In pursuit of the American Dream, undocumented immigrants are well aware of the necessity of having a college degree. For these individuals, many of whom arrived in the US as children, the burden of college goes beyond the average gripe over taking out loans or the quality of education. Undocumented students are ineligible for federal financial aid, leaving these young adults scrambling to find ways to fund their education. Some colleges need to grant undocumented students special permission to even register for classes. After miraculously piecing together enough money to pay tuition as an out-of-state resident, because most states do not recognize undocumented immigrants as residents of a state because they are not legal permanent residents of the US, these students have to worry about being authorized to work after they graduate so they can begin paying back all of the private loans or family members that have helped finance their education.
As we sit in class we may not realize that the person sitting next to us, who may not even speak with an accent, has to pay three times more for tuition than us simply because, for no fault of their own, they are undocumented. A student here at CCP, who would like to remain anonymous, opened up to me about the hardships she has faced while trying to get an education as an undocumented immigrant after living in the US since she was a toddler. “There is shame in living in the shadows. You hear your friends say things because they don’t know your situation and they have no idea how hard you’ve had to work and how much you’ve had to circumvent the system to fund and be able to go to school and work.” Luckily, there are some resources here at CCP to help students who seek legal advice for immigration processes such as status adjustment and law inquiries. Single Stop in room M1-21 in the Mint Building offers free immigration services on the third Wednesday of every month from 2pm to 5pm.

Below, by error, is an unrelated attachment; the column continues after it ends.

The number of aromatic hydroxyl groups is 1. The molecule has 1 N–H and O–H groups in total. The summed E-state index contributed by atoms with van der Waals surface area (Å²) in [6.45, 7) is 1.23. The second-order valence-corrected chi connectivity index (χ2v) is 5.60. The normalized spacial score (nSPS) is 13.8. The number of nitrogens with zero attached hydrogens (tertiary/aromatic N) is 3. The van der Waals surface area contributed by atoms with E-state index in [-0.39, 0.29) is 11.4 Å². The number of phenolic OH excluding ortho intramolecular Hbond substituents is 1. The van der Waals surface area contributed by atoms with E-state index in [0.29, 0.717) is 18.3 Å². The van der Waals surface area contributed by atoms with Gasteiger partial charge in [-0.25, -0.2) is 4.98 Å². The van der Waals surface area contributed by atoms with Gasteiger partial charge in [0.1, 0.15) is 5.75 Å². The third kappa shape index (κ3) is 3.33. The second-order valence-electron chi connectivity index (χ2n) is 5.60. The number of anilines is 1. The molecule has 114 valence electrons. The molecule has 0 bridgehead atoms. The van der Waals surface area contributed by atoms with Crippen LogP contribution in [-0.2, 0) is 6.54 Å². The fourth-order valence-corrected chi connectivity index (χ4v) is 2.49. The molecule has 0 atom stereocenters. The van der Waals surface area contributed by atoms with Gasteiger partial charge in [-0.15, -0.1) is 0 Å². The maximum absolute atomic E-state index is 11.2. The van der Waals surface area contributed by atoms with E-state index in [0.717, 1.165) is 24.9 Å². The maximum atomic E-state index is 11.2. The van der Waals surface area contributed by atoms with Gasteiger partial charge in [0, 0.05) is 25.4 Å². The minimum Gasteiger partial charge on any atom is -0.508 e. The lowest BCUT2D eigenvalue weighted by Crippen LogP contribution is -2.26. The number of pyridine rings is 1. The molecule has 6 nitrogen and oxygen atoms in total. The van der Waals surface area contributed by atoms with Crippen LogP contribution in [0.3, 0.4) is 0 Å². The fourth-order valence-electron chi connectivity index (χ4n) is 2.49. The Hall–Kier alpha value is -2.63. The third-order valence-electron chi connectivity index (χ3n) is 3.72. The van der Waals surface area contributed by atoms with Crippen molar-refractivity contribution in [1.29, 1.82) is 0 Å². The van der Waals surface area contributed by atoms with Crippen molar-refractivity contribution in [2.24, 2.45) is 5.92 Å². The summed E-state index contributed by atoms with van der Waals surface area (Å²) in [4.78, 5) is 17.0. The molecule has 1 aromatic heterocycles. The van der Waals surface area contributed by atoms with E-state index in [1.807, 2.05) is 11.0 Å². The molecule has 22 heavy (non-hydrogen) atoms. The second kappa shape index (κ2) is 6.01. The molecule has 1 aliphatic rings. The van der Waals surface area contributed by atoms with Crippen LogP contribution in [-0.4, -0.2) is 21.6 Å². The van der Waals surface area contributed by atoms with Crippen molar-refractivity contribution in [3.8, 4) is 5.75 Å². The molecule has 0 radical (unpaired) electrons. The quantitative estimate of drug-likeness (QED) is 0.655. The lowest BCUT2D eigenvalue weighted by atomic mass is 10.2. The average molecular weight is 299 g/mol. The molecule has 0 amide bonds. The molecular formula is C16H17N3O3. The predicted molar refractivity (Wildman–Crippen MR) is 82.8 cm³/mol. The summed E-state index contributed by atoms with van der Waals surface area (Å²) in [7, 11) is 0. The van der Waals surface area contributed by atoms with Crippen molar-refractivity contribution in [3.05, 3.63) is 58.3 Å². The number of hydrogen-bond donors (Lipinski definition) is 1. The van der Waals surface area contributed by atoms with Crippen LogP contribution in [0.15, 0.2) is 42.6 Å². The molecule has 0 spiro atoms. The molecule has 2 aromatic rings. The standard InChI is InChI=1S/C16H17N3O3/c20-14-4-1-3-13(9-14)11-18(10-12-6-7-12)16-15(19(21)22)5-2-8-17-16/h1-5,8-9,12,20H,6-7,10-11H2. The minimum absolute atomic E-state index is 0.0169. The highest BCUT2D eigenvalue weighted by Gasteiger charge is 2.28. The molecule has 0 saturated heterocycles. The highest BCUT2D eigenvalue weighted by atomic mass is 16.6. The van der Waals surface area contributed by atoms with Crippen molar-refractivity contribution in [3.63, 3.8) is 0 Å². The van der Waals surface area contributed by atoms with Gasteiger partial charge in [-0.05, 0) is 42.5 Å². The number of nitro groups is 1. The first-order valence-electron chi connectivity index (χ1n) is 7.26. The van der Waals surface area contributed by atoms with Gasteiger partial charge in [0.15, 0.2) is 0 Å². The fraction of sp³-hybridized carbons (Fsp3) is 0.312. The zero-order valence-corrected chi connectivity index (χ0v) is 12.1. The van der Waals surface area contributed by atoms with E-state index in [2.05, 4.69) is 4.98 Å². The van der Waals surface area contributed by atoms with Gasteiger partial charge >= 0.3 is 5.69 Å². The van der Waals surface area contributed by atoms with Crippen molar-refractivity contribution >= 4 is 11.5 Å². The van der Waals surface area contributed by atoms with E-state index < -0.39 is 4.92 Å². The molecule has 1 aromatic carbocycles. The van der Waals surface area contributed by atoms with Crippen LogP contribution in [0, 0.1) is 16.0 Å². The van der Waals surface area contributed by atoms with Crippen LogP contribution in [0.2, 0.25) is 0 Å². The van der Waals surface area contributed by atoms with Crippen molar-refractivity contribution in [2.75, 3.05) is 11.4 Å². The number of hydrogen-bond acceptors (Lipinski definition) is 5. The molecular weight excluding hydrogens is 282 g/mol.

Regardless of the strategy that so many politicians use to make the “huddled masses” appear to be criminals, the truth stands that our country is a melting pot of the world’s many cultures, with a history of immigrants imbedded in the very fibers of the nation. Generations before us have come to America for a better life and without new arrivals our nation would have a very bleak future.
“I had always hoped that this land might become a safe and agreeable asylum to the virtuous and persecuted part of mankind, to whatever nation they might belong”-President George Washington